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Verrazzano versus Verrazano

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On or about April 17, 1524 Italian navigator Giovanni da Verrazzano discovered what is now New York Harbor. That's Verrazzano spelled with two "z's". So why does the famed Verrazano-Narrows Bridge which connects Brooklyn and Staten Island have only one? The monument honoring Verrazzano in the city's Battery Park has two "z's" cast in bronze. Even the smaller Verrazzano Bridge outside Jamestown, Rhode Island spells the name with two. Relying on one "z" is like stealing one of the "n's" from Kennedy on the city's recently renamed Robert F. Kennedy Bridge-that used to be the Triborough.

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Could it be that when the bridge was opened on November 21, 1964 no one knew how to spell Verrazzano? That seems unlikely. But maybe there's a history behind the spelling that has been lost in harbor fog over time? For starters, I looked back to April, 1524 (as anyone does these days via the internet) when the Italian navigator, who was sailing for the king of France on a ship called "La Dauphine," entered the mouth of the Hudson River, reported back to Francis I and gave France its claim to American soil.

The English explorer Henry Hudson, who didn't come along until 1609, gets all the credit for the discovery of New York Harbor, but his was really almost a century later. So, maybe it's Hudson's fault for stealing Verrazzano's thunder. The Florentine explorer didn't exactly become a household word and the longest suspension bridge in the U.S., and the eighth longest on the planet, was almost named for someone else.

You see the name Verrazzano was considered too long and too difficult to spell and pronounce. Obviously, they may have been right about the spelling since it's still missing one "z". As you can imagine, at the time there was a lot of political and ethnic fighting about the name of the bridge. Some wanted to call the span the Narrows Bridge, others the Brooklyn-Staten Island Bridge, while Italian cultural groups pushed for Verrazzano.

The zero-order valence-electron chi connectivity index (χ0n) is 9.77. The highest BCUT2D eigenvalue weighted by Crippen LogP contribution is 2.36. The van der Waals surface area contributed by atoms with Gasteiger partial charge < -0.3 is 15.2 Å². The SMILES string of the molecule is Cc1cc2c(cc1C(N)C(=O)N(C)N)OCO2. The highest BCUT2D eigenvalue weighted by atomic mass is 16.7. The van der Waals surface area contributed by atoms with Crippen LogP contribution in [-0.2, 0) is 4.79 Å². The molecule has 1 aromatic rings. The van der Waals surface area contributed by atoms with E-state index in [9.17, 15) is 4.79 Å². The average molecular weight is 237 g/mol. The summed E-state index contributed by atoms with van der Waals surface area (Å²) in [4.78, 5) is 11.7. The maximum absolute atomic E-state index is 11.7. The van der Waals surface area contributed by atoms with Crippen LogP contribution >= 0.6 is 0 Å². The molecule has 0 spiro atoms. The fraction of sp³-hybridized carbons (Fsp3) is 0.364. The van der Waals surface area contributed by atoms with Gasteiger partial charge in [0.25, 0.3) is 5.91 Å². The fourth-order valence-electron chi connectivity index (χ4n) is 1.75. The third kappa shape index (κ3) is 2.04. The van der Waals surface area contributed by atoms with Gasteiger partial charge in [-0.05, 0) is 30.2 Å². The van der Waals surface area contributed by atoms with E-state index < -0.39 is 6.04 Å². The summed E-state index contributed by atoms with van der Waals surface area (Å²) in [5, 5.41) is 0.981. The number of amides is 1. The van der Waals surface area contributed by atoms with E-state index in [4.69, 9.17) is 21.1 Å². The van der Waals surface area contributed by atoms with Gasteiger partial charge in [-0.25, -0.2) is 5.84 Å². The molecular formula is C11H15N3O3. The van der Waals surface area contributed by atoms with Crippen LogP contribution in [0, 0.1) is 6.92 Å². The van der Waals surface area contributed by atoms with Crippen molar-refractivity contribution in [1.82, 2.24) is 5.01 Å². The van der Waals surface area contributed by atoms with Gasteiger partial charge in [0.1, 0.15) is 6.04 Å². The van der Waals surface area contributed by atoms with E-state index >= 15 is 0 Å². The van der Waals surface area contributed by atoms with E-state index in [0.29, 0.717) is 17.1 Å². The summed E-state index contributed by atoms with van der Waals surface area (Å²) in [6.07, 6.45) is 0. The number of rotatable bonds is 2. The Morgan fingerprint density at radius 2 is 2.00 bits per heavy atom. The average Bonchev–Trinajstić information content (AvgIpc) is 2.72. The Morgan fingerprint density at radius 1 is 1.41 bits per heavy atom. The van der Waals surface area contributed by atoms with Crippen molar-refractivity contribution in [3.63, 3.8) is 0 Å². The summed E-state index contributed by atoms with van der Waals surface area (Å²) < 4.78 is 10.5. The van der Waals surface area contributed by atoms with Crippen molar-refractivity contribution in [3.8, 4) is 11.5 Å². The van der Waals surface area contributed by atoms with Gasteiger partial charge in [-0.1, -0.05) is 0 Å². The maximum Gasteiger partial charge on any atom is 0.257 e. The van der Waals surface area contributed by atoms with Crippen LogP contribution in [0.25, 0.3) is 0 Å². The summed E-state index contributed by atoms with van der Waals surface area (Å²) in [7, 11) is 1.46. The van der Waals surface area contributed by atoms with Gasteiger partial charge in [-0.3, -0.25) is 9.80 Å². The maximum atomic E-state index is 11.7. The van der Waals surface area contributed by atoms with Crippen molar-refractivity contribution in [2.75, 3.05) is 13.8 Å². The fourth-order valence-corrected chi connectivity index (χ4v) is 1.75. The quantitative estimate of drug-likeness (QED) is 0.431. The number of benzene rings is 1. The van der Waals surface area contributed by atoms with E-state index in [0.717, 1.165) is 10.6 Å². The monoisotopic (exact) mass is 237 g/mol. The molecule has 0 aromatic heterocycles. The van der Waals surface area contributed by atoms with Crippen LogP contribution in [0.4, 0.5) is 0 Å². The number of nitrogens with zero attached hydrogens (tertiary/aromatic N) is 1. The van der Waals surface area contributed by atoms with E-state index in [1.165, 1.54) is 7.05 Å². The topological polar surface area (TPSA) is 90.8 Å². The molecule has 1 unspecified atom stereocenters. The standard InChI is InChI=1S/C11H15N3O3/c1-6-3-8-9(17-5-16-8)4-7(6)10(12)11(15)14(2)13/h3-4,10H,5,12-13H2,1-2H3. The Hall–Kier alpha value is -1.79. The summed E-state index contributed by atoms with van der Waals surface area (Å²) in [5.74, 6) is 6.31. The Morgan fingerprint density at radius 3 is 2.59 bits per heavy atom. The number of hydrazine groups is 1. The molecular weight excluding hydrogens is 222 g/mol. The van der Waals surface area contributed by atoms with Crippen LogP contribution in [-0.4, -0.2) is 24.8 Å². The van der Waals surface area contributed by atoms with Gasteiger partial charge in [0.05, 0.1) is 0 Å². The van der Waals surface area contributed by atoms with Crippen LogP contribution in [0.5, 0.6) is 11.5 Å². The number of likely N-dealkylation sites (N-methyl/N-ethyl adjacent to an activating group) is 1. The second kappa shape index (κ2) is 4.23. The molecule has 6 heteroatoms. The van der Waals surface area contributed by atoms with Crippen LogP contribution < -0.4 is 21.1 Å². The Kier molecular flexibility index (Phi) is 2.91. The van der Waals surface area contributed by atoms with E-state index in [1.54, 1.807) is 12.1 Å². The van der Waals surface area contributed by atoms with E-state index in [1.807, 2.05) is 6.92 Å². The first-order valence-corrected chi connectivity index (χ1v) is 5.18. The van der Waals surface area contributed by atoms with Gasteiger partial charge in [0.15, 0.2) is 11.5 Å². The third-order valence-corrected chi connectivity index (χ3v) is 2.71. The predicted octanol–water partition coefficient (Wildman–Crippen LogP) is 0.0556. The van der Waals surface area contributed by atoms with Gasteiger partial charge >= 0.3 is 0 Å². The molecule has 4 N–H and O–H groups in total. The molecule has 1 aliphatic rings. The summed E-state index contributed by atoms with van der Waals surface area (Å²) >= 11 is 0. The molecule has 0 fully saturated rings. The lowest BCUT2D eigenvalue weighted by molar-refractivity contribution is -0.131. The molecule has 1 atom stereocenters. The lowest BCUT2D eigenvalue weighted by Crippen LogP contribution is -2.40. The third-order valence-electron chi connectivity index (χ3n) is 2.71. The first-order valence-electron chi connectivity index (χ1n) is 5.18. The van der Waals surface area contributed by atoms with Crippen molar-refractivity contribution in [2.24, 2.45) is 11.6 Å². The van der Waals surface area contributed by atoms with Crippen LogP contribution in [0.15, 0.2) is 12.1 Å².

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But what to do about the "z's"? In the late 1950's, then Italian Ambassador to the U.S. Manlo Brosio, advocated a double "z" as the accepted Italian spelling. Former Governor Averell Harriman concurred publicly. However, then Governor Nelson Rockefeller preferred what is sometimes called the American spelling with just one "z".

One "z" or two, the bridge almost wasn't named for Verrazzano at all.
The day after the assassination of President John F. Kennedy in 1963, thousands of signatures were collected to change the name of the bridge not yet finished to honor the fallen president. However, Kennedy's brother Attorney General Robert Kennedy, assured a man named John LaCorte, the director of the Italian Historical Society of America, there would be no name change. You see LaCorte had already been meeting with Kennedy over the matter of another Italian, Charles Joseph Bonaparte, later recognized as the founder of the FBI. Instead, the New York International Airport, commonly called Idlewild, was renamed for President Kennedy.

Even after the bridge opened, many even in the media referred to it as "The Narrows Bridge" or "The Brooklyn-Staten Island Bridge". Remember the name was too long and too difficult to spell and pronounce. Eventually they learned how to say and spell "V-e-r-r-a-z-z-a-n-o"(minus the second "z" of course).

Come on, how much does it cost in signage to add another "Z"? Thousands of dollars at the least according to transportation officials and with budgets what they are no one wants to bring it up. Whether one "z" or two, the bridge is still one of the most beautiful and iconic in New York City and is seen worldwide as the starting point of the New York City Marathon each year. So what's in the spelling after all? A-c-c-u-r-a-c-y.
(if you want to see more of my stories go to nbcnewyork.com)